Longitudinal relationships between fatigue and depression in cancer patients with depression and/or pain

Linda F. Brown, Kevin L. Rand, Silvia M. Bigatti, Jesse C. Stewart, Dale E. Theobald, Jingwei Wu, Kurt Kroenke

Research output: Contribution to journalArticlepeer-review

17 Scopus citations


Objective: Fatigue is one of the most common and debilitating symptoms reported by cancer patients, yet relatively little is understood about its etiology. Recently, as researchers have begun to focus attention on cancer-related fatigue (CRF), depression has emerged as its strongest correlate. Few longitudinal studies, however, have examined directionality of the relationship between the two symptoms. Our aim was to evaluate the directionality of the association between depression and CRF. Method: The study used a single-group cohort design of longitudinal data (N = 329) from a randomized controlled trial of an intervention for pain and depression in a heterogeneous sample of cancer patients. Participants met criteria for clinically significant pain and/or depression. Our hypothesis that depression would predict change in fatigue over 3 months was tested using latent variable cross-lagged panel analysis. Results: Depressive symptoms and fatigue were strongly correlated in the sample (baseline correlation of latent variables = 0.71). Although the model showed good fit to the data, X2 (66, N = 329) = 88.16, p = .04, SRMR = 0.030, RMSEA = 0.032, and CFI = 1.00, neither structural path linking depression and fatigue was significant, suggesting neither symptom preceded and predicted the other. Conclusions: Our findings did not support hypotheses regarding the directionality of the relationship between depressive symptoms and fatigue. The clinical implication is that depression-specific treatments may not be sufficient to treat CRF and that instead, interventions specifically targeting fatigue are needed.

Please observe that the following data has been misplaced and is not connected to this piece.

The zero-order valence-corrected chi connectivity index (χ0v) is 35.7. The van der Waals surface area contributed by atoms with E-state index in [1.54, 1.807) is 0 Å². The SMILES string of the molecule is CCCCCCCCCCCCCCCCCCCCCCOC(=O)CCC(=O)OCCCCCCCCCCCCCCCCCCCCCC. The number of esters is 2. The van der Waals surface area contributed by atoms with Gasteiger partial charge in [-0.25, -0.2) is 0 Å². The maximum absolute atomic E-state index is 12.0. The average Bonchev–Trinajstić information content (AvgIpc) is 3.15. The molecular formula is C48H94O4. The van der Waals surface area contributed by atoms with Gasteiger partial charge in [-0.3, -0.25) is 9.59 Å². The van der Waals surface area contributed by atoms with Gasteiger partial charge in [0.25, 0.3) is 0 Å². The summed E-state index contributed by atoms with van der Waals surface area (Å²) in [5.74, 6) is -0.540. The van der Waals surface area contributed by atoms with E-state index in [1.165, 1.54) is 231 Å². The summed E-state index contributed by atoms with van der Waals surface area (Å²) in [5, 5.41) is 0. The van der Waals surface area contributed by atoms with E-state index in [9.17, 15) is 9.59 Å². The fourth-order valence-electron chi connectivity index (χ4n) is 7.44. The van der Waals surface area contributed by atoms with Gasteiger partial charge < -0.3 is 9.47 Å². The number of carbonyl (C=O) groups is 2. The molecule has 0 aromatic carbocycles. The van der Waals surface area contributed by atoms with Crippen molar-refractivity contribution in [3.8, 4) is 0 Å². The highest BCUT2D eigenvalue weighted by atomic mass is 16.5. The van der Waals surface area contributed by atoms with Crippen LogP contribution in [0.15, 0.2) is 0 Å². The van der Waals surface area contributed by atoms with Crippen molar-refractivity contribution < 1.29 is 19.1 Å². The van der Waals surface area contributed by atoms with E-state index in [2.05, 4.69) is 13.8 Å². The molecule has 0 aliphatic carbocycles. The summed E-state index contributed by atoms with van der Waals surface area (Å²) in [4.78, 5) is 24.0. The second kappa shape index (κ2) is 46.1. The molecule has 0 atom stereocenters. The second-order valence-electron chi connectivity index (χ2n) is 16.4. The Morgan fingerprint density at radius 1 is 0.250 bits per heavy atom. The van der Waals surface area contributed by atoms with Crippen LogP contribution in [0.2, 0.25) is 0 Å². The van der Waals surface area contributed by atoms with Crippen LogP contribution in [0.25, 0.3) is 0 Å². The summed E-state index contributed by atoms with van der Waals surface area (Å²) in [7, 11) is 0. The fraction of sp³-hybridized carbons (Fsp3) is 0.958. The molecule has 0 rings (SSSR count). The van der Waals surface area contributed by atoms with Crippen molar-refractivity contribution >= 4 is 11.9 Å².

Original languageEnglish (US)
Pages (from-to)1199-1208
Number of pages10
JournalHealth Psychology
Issue number12
StatePublished - Dec 1 2013


  • Cancer
  • Depression
  • Fatigue
  • Lagged relationships
  • Structural equation modeling

ASJC Scopus subject areas

  • Psychiatry and Mental health
  • Applied Psychology

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